Registration is now open for the 2023 ANS Conference. The ANS conference will take place online, on Zoom, from January 20-22, 2023.
Detailed information for attendees, along with the book of abstracts, will be sent in January.
You can register online here, or download a PDF of the Conference Registration Form and mail it to ANS Treasurer Saundra Wright, as per the instructions on the form.
The schedule will be available as soon as possible.
For more information about the ANS Conference, please visit our Conference Page.
Agatha Christie in 1910 (Public Domain)
Dr. Cleveland Evans writes about names for the Omaha World-Herald. In his September 11th column, he looks at the name Agatha.
Forty-six years after her death, Agatha still inspires books.
British author Agatha Christie (1890-1976) is the best-selling novelist of all time. Her 72 novels and 14 short-story collections have sold over two billion copies. “Agatha Christie: An Elusive Woman,” a biography by historian Lucy Worsley, was released Sept. 8. Next week “Marple: Twelve New Mysteries,” where contemporary writers including Leigh Bardugo, Lucy Foley and Ruth Ware present stories about Christie’s sleuth Miss Marple, goes on sale.
Agatha’s the Latin form of Greek Agathe, from “agathos” (“good”). The original St. Agatha was a Christian martyred in Catania, Sicily, in the third century. A later legend claimed virgin Agatha was imprisoned in a brothel after refusing a Roman official’s advances. There her breasts were cut off, making her patron saint of breast cancer patients.The first Agatha in England was wife of Edward the Exile (1016-1057). When Danish conqueror Cnut defeated King Edmund Ironside in 1016, Edmund’s infant son Edward was banished, first to Sweden and later to Ukraine. He helped another exile, Andrew of Hungary, regain his throne in 1046.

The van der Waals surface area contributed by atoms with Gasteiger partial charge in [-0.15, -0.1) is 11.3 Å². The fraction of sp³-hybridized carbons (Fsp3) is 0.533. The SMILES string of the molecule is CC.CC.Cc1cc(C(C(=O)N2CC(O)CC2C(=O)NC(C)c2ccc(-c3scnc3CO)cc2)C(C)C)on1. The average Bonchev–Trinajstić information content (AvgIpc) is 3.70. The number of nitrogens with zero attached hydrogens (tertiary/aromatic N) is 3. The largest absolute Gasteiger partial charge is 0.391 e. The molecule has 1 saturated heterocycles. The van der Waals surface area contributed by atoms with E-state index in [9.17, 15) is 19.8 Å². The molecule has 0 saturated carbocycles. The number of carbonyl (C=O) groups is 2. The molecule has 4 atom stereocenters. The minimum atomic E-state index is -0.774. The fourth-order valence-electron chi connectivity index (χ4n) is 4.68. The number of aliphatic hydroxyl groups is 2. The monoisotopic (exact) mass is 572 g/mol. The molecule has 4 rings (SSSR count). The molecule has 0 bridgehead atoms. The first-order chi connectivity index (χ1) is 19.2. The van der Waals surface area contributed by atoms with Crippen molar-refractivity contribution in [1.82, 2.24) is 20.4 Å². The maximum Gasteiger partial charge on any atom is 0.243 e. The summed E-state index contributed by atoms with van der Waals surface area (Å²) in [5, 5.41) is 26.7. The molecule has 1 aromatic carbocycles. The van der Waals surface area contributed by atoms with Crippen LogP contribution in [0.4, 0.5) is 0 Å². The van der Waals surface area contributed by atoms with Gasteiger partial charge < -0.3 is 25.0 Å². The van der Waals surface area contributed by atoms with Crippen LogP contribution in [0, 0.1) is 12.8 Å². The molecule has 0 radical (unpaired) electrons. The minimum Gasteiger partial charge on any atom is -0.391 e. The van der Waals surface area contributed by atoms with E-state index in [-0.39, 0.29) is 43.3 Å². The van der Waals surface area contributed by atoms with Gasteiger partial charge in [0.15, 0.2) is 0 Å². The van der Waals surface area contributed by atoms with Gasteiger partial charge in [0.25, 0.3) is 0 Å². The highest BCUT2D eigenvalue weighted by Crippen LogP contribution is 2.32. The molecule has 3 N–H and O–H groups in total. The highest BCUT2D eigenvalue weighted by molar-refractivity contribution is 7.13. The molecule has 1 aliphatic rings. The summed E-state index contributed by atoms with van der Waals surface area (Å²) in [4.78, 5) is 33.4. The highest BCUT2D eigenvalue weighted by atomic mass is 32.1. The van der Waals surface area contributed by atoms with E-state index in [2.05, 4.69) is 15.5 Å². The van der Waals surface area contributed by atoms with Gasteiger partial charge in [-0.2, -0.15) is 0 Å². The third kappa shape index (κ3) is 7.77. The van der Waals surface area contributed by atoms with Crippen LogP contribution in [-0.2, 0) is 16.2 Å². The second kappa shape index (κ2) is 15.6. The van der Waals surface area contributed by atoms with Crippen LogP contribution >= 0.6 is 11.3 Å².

Edward married Agatha in Hungary. Her origin’s unclear. She might have been a German, Hungarian, Ukrainian, Polish or Bulgarian princess. When Edward was recalled in 1056 by King Edward the Confessor, Agatha brought her name to England.
Agatha’s husband died in 1057, leading to 1066’s Norman conquest. Agatha’s granddaughter Matilda married King Henry I in 1100, joining Norman and Anglo-Saxon royal lines.
Though her medieval namesakes were “Agatha” in official records, in everyday English they were called Agace. Agace disappeared in the 1500s. When the Victorian love of medieval names revived Agatha, the Latin form came into use.
Want to learn more? Read on to learn more about the name Agatha!
Secretary of the Interior Deb Haaland (Public Domain)
Last Thursday the U.S. Board on Geographic Names released a list of replacement names for 650 features across the United States, removing the word “sq – – -” from Federal use. An article in the Reno Gazette Journal discusses the 34 changes in Nevada alone. The press release includes a map marking the locations of the changed names and quotes from Secretary of the Interior Deb Haaland, who said,
“I feel a deep obligation to use my platform to ensure that our public lands and waters are accessible and welcoming. That starts with removing racist and derogatory names that have graced federal locations for far too long… I am grateful to the members of the Derogatory Geographic Names Task Force and the Board on Geographic Names for their efforts to prioritize this important work. Together, we are showing why representation matters and charting a path for an inclusive America.”
Read more in the Reno Gazette Journal.